"Daddy and Roger and 'em shot 'em a nigger." That's what Gerald Teel said to me in my family's driveway in Oxford, North Carolina, on May 12, 1970. We were both ten years old. I was bouncing a basketball. The night before, a black man had "said something" at the store to Judy, his nineteen-year-old sister-in-law, Gerald told me, and his father and two of his brothers had run him out of the store and shot him dead. The man's name was Henry Marrow, I found out later, but his family called him Dickie. He was killed in public as he lay on his back, helpless, begging for his life.
I was stunned and bewildered, as if Gerald had informed me that his family had fried up their house cat and eaten it for breakfast. We did not use that word at our house. It was not that I had never heard it or had never used it myself. But somehow the children in my family knew that to utter that word in the presence of my father would be to say good-bye to this earthly life. My daddy was a Methodist minister, an "Eleanor Roosevelt liberal," he called himself in later years, and at our house "nigger" was not just naughty, like "hell" or "damn." It was evil, like taking the Lord's name in vain, maybe even worse. And now my friend Gerald was using it while talking about his daddy and his brothers killing a man.
Before Gerald could say anything more, my mother opened the front door of our house and called me in for supper. "What are we having?" I yelled back at her.
"I am not announcing my menu to the neighborhood," Mama said in a clear but quiet voice. I hurried inside, dumbstruck, wondering what the grown-ups in my world were going to say about Gerald's news. Could this be true? Or was it just a little boy's boasting? Mama and Daddy would know.
Mama wielded an abundantly sharp sense of how things were and were not done. That was why she was "not about to advertise my dinner menu up and down Hancock Street," as she reminded me when I came into the kitchen. Pork chops, mashed potatoes and gravy, peppery cabbage simmered with fatback, and crisp fried cornbread served with sweet iced tea seemed no cause for shame. Mrs. Roseanna Allen, the black woman who worked for us, had also made us a chocolate pie that afternoon, as she often did when I begged her. But the details of our supper were beside Mama's point. Yelling like that was "tacky," a label that applied to a disquieting number of my habits.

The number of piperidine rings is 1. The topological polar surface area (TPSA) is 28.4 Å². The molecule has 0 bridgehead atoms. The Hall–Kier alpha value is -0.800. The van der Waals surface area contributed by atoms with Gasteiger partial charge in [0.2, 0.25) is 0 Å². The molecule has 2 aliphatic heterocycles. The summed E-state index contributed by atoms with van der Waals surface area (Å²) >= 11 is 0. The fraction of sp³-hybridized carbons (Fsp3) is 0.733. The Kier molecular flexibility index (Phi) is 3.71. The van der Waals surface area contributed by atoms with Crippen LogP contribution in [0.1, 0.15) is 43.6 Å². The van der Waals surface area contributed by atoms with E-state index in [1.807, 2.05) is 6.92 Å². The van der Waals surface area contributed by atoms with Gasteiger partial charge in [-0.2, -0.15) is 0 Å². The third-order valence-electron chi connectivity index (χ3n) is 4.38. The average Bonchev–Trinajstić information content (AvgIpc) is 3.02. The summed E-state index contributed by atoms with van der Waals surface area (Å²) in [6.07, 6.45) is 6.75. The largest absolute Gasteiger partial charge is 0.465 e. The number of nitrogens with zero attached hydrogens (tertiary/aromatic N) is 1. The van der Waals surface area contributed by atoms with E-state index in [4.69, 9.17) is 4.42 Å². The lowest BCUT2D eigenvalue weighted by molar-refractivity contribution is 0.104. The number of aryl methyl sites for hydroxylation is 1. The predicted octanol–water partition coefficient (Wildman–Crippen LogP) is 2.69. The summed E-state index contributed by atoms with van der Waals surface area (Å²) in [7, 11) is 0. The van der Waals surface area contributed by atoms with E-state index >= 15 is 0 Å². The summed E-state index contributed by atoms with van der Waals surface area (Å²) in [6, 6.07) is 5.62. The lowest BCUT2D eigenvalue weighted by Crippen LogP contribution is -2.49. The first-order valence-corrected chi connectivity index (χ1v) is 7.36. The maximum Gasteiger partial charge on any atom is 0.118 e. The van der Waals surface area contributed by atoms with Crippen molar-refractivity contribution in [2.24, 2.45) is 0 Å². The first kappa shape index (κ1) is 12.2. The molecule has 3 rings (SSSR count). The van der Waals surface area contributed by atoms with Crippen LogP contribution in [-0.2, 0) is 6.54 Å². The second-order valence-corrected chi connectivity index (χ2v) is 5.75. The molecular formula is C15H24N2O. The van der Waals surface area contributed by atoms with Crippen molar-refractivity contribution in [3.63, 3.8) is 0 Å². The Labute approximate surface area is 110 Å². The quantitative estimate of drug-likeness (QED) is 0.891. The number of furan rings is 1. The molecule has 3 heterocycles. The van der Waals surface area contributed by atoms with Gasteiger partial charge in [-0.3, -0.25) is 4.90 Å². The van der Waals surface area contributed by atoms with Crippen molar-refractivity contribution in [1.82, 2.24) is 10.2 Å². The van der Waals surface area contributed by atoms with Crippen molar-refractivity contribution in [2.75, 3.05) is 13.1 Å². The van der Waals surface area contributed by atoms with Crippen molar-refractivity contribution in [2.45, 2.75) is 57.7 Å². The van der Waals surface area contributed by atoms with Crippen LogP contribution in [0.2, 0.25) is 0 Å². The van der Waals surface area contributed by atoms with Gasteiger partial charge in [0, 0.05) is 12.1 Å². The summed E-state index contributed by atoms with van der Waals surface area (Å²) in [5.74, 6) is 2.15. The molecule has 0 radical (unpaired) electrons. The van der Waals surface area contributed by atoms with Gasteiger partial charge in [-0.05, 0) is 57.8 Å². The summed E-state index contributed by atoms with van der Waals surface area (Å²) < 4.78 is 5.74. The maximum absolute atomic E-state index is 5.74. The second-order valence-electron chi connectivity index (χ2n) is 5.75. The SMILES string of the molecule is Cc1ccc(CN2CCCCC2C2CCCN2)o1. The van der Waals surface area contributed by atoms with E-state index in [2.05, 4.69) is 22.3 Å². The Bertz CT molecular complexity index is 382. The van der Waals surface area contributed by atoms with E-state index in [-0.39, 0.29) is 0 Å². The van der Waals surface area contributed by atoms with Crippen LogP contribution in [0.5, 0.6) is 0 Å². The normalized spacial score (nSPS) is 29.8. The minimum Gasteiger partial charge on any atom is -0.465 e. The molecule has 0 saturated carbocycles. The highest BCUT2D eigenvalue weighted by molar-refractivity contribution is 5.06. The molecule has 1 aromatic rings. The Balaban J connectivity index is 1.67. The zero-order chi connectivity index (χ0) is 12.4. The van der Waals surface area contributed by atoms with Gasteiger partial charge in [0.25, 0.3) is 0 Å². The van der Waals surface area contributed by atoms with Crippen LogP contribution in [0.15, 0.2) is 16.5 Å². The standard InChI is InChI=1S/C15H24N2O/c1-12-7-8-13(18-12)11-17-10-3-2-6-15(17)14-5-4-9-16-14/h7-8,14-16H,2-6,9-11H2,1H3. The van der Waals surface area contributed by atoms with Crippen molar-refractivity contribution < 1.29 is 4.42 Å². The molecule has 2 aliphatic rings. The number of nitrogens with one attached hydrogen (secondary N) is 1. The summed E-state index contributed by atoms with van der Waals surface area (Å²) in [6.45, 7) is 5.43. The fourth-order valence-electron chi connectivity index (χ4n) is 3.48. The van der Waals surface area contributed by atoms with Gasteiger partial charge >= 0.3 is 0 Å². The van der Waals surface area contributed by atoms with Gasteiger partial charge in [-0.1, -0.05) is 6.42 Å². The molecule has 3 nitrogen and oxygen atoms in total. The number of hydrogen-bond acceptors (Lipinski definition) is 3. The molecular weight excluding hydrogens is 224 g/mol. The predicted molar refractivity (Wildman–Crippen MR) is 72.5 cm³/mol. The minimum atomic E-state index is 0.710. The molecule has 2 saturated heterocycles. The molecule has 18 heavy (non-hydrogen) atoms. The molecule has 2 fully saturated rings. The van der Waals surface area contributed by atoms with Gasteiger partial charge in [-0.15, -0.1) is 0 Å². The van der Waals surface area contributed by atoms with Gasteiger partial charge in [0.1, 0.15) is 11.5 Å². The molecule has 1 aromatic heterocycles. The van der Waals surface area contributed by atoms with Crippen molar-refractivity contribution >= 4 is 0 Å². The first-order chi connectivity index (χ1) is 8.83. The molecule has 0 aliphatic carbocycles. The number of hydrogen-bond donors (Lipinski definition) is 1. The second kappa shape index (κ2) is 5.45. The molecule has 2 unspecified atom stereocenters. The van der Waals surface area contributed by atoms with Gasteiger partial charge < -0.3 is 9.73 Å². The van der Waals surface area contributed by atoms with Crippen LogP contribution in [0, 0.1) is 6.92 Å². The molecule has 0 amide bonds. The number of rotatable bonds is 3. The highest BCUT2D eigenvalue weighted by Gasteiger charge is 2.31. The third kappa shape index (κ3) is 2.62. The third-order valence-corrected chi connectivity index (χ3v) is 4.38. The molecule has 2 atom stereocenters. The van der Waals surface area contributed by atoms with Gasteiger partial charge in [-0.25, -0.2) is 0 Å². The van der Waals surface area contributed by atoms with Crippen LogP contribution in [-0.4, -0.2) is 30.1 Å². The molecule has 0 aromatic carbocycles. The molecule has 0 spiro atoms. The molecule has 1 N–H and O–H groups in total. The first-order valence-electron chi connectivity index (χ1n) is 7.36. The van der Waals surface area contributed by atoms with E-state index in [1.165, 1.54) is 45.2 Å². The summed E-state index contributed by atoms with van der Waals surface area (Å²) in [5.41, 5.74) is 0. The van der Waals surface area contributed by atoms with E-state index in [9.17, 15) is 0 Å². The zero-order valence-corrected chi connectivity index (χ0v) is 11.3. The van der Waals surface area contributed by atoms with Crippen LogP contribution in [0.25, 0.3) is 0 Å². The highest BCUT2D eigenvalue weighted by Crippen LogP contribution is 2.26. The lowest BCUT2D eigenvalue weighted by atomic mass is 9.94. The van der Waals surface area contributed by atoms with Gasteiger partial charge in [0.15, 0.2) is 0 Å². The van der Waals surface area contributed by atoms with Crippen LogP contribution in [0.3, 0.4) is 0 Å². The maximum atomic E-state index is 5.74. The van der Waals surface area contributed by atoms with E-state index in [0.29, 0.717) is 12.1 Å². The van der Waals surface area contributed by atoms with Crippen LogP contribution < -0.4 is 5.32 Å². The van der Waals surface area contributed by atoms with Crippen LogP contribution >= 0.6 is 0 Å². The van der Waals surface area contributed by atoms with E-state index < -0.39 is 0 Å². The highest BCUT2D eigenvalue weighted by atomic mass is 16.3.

I figured that Mama and Daddy would talk to us about what had happened, but instead an eerie hush hung over the supper table. Somewhat oddly, Daddy refrained from his custom of interviewing us one by one about our day. He and Mama exchanged knowing words and weighted glances whose meanings were indecipherable to me. My twelve-year-old brother, Vern, and I talked halfheartedly about something—how fast Dudley Barnes, who pitched for A&W Root Beer's Little League nine, could throw a baseball, something like that. But a deep silence had fallen among us.
After supper, my little sister Boo and I crept out of the house and down to the corner, where we huddled on the sidewalk behind Mrs. Garland's cement wall, across the street from the Teel house. Boo was seven years old, blond and freckly, by turns deferential and officious in the way of little sisters, and she went wherever I did, provided I let her. In the Bible, Ruth tells Naomi, "Entreat me not to leave thee; or to return from following after thee: for whither thou goest I will go; and where thou lodgest, I will lodge," and while this was frequently quoted as a tribute to filial devotion, I always noted that we never heard from Naomi on the point. When I came home from church one Sunday and announced that I was going to become a missionary to Africa, Boo immediately declared her intention to become a nurse and accompany me. I shot back, "What do you think I am going to Africa for?" But truth be told, I was glad to have her with me this particular evening.
We could see the house clearly through the budding crape myrtles that laced the long traffic island in the middle of Main Street. Gerald's family lived in a gracious, older two-story structure with white columns, wide porches, and a carport on one side that must have been built originally for carriages. At least a dozen men with shotguns and rifles stood guard on its porches as Boo and I peered across the corners of Hancock, Front, and Main Streets. A couple of the men were draped in white hoods and robes, but most of them looked for all the world like our own father when he went bird hunting. We did not know exactly how these men pertained to Gerald's announcement, but we knew something perilous was unfolding.